Wednesday, March 6, 2013

Developing Story: CWD Found In Wild Deer In PA

With SNP poised on the brink of launching a CWD  reaction program almost certain to be worse than the actual disease, the Pennsylvania Game Commission announced on March 1st that three hunter killed deer taken during the past season tested positive for CWD.  Please read the press release below for details.  I have found no further details as of yet about the CWD News Conference held Monday.

March 1, 2013
Release #019-13: Source: The Pennsylvania Game Commission
HARRISBURG – The Pennsylvania Game Commission today confirmed three hunter-killed deer taken in the 2012 general firearms deer season have tested positive for Chronic Wasting Disease (CWD). Two were from Blair County; the other was from Bedford County.

“These are the first positive cases of CWD in free-ranging deer in Pennsylvania,” confirmed Pennsylvania Game Commission Executive Director Carl G. Roe. “The disease was first documented in early October, 2012, by the state Department of Agriculture in a captive deer on an Adams County deer farm.”
The three hunter-killed deer tissue samples were collected by Game Commission personnel during annual deer aging field checks during the general firearms season for deer. The samples were tested and identified as suspect positive by the Department of Agriculture as part of an ongoing annual statewide CWD surveillance program. The tissue samples were confirmed to be positive for CWD by the National Veterinary Services Laboratories in Ames, Iowa, as part of an established verification process.   
“The three CWD-positives were part of 2,945 deer sampled for the disease statewide,” explained Roe. “To date, we have received test results from 1,500 samples, including these three positive samples.  Results from the remaining samples should be available in the next few weeks.”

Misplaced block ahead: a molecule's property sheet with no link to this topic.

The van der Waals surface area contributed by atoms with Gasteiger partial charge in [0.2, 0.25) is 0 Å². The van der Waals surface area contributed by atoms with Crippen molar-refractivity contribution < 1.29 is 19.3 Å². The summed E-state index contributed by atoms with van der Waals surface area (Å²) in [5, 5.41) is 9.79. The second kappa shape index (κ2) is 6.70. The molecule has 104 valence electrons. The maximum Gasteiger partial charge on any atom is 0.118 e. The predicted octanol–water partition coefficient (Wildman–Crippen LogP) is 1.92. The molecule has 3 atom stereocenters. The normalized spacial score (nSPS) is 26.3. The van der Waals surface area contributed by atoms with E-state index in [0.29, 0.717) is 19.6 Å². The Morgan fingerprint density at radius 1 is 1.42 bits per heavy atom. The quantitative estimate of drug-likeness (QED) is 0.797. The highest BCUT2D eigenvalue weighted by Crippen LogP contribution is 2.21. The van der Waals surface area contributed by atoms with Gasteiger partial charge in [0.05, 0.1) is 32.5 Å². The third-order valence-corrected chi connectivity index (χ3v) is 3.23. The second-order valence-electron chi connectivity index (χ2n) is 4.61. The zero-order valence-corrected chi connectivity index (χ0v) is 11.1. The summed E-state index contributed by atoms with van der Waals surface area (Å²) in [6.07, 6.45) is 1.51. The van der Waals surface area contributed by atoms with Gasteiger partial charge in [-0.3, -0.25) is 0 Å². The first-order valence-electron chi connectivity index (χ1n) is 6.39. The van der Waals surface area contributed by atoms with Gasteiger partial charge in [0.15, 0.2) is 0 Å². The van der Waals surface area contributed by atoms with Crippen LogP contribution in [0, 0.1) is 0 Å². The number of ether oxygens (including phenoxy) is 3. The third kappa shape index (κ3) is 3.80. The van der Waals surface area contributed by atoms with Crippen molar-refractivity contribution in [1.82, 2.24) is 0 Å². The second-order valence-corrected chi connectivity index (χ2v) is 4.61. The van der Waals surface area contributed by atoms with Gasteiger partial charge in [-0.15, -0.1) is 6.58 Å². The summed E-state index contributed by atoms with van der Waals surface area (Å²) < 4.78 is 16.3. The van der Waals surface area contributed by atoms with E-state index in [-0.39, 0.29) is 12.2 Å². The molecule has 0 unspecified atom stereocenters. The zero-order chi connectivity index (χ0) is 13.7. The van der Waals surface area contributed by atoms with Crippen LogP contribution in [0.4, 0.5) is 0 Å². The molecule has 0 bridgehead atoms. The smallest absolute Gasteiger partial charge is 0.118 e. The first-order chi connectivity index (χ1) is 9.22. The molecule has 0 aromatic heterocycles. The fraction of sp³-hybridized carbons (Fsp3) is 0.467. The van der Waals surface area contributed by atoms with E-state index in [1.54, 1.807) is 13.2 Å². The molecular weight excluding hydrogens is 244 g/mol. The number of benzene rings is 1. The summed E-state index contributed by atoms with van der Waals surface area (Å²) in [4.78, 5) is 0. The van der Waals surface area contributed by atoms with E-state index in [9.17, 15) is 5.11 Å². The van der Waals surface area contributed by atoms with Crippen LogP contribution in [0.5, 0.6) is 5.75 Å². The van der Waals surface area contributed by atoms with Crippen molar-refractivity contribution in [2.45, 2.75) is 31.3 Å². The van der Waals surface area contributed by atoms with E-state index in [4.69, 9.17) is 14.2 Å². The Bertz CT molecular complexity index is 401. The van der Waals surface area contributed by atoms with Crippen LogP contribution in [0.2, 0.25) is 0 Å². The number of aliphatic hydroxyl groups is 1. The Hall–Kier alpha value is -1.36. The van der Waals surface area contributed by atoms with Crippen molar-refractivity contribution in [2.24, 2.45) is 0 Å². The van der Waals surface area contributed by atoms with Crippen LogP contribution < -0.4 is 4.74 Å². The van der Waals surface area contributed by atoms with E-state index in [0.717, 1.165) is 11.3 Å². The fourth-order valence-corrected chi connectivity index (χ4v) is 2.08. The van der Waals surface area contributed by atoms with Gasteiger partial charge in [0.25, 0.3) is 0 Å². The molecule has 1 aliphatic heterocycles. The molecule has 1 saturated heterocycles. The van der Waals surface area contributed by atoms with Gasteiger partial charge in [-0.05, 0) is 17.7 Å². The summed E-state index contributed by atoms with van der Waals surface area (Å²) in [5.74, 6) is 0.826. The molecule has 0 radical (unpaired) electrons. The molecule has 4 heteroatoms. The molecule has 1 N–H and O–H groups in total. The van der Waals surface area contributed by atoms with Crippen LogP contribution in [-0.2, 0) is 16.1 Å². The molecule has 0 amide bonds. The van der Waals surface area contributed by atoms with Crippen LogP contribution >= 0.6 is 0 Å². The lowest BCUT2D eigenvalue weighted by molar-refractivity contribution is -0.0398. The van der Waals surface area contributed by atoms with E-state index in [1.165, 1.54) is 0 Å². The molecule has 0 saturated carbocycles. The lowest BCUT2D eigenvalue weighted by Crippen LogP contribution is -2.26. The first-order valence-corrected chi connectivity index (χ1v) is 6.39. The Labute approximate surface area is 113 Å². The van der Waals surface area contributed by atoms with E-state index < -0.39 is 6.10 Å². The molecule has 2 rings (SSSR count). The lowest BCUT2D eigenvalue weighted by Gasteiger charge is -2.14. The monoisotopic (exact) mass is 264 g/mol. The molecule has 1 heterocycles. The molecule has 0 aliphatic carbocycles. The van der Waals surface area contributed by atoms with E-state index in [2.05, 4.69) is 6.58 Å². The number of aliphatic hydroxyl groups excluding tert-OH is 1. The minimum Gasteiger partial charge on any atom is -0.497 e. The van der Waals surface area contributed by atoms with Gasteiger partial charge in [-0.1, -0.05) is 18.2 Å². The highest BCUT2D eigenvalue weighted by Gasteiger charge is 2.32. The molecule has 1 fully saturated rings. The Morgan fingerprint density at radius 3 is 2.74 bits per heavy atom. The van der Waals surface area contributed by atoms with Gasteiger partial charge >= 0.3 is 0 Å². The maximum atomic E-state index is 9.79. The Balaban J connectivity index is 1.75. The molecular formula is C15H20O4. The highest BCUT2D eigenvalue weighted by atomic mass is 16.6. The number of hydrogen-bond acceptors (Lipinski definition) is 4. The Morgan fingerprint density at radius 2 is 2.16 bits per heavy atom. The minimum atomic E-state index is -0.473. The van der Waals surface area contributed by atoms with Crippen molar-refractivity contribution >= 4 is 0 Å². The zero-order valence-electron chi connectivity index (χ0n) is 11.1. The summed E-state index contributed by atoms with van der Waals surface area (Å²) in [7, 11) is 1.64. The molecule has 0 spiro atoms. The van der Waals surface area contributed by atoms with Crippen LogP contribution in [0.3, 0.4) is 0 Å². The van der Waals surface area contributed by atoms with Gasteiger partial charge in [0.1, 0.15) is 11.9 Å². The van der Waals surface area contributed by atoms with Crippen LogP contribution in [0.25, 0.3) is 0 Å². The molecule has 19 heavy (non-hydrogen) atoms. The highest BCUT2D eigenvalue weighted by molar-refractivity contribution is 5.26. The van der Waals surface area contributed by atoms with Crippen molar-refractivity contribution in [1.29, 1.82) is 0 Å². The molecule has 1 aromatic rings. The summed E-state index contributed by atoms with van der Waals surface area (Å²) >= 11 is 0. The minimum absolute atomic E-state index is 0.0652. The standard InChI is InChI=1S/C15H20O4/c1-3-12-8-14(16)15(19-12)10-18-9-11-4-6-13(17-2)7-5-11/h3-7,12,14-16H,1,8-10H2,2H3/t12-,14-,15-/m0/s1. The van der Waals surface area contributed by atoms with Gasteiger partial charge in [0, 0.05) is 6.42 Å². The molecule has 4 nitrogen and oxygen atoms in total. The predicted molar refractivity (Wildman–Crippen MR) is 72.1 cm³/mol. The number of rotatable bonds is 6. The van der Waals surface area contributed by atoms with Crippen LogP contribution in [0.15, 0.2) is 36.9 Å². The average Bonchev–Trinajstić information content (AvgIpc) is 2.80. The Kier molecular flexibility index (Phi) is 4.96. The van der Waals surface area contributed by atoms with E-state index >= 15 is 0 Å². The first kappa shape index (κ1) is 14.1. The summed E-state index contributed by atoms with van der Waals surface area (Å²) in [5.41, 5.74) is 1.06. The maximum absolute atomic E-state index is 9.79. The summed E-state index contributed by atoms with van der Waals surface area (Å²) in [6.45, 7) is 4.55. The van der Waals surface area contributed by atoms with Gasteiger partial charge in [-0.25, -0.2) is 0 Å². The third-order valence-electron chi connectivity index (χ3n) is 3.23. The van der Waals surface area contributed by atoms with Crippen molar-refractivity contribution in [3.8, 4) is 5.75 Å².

An additional 2,089 deer were sampled and tested from within the designated Disease Management Area in Adams and York counties; CWD was not detected in any of those deer samples. Since 1998, the Game Commission has gathered and submitted more than 43,000 samples from wild deer and elk for CWD testing. The three CWD-positives announced today are the first to be confirmed in 15 years of testing.

 “Pennsylvania has an active Interagency CWD Task Force and a dynamic CWD surveillance program,” Roe noted, “and we will continue to be vigilant and initiate steps included in the Commonwealth’s CWD Response Plan. We will continue to work diligently with the Department of Agriculture and other members of the task force to better manage the threat of this disease to the state’s captive and wild deer populations.”
The Game Commission is working to identify and engage the hunters who harvested these CWD-positive deer to confirm where the whitetails were killed. A meeting of the Interagency CWD Task Force is being convened this afternoon to discuss the new CWD-positive deer and possible additional actions to determine the prevalence and distribution of the disease within Pennsylvania, as well as to contain its spread. 

The latest information and updates to existing CWD information can be accessed on the Game Commission’s website ( Public meetings will be held in the Blair-Bedford County area in coming weeks to share what we know about these CWD-positive deer and CWD in Pennsylvania, and to answer questions the public might have about this disease. How these latest developments may influence hunting regulations and other deer policies are at this time still contingent upon the results of ongoing testing of samples from hunter-killed deer, additional surveillance and fieldwork, and Game Commission and task force deliberations.
 CWD is a degenerative brain disease that affects elk, mule deer and white-tailed deer. It is transmitted by direct animal-to-animal contact through saliva, feces and urine. CWD is fatal in deer and elk, but there is no evidence that CWD can be transmitted to humans, according to the Centers for Disease Control and Prevention and The World Health Organization.
Signs of the disease include weight loss, excessive salivation, increased drinking and urination, and abnormal behavior such as stumbling, trembling and depression. Infected deer and elk also may allow unusually close approach by humans or natural predators. There is no known treatment or vaccine.
CWD was first discovered in Colorado captive mule deer in 1967, and has since been detected in 22 states and Canadian provinces, including Pennsylvania’s neighboring states of New York, West Virginia and Maryland.